Does obesity modify the relationship between physical activity and breast cancer risk?
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Purpose: With only 5–10% of breast cancer cases attributed to genetic inheritance, prevention efforts have focused on modifiable risk factors. Physical activity plays a role in reducing breast cancer risk; however, the interaction between physical activity and other modifiable risk factors, such as obesity, has received little attention. Methods: A systematic review and meta-analysis was conducted of studies examining the relationship between physical activity and breast cancer and how it may be modified by body mass index (BMI). Results: A total of 29 papers were included: 18 were cohort and 11 were case–control studies. Overall, a significant reduction in the relative risk of breast cancer was found in postmenopausal women with high versus low levels of physical activity for women with a BMI < 25 kg/m 2 (RR 0.85, 95% CI 0.79, 0.92) and =25 kg/m 2 (RR 0.87, 95% CI 0.81, 0.93) but not =30 kg/m 2 (RR: 0.93, 95% CI 0.76, 1.13). Physical activity was not associated with a significant reduction in risk of breast cancer in premenopausal women in any BMI group. Conclusion: The results of this meta-analysis suggest that physical activity is associated with a larger breast cancer risk reduction among women who are normal weight or overweight than among women who are obese. Since the included studies used diverse methods for assessment of physical activity and categories of BMI, results should be interpreted with caution and additional work is needed.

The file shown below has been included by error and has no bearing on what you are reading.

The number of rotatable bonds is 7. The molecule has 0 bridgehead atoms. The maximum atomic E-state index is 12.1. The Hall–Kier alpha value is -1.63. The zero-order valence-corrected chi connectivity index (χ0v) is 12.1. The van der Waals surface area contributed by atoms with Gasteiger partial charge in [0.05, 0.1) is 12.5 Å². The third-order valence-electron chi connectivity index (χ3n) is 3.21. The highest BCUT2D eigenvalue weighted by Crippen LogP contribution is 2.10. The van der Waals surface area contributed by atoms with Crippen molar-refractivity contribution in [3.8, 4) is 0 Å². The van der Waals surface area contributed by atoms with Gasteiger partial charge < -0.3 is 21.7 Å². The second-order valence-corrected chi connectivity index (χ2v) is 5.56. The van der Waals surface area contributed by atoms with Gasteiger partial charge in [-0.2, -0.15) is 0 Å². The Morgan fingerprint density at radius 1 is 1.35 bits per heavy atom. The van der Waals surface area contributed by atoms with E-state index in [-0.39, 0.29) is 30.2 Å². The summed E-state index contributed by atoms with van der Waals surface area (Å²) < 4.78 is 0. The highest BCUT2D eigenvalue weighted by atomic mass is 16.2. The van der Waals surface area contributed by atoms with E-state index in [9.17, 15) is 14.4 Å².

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Si, Si; Boyle, T.; Heyworth, J.; Glass, D.; Saunders, C.; Fritschi, Lin (2015)© 2015 Springer Science+Business Media New York To investigate the association between different types of physical activity (PA) and breast cancer. A case–control study of breast cancer was conducted in Western Australia ...
Sedentary work and the risk of breast cancer in premenopausal and postmenopausal women: A pooled analysis of two case-control studiesBoyle, Terry; Fritschi, Lin; Kobayashi, L.; Heyworth, J.; Lee, D.; Si, Si; Aronson, K.; Spinelli, J. (2016)© 2016 by the BMJ Publishing Group Ltd. Objectives: There is limited research on the association between sedentary behaviour and breast cancer risk, particularly whether sedentary behaviour is differentially associated ...
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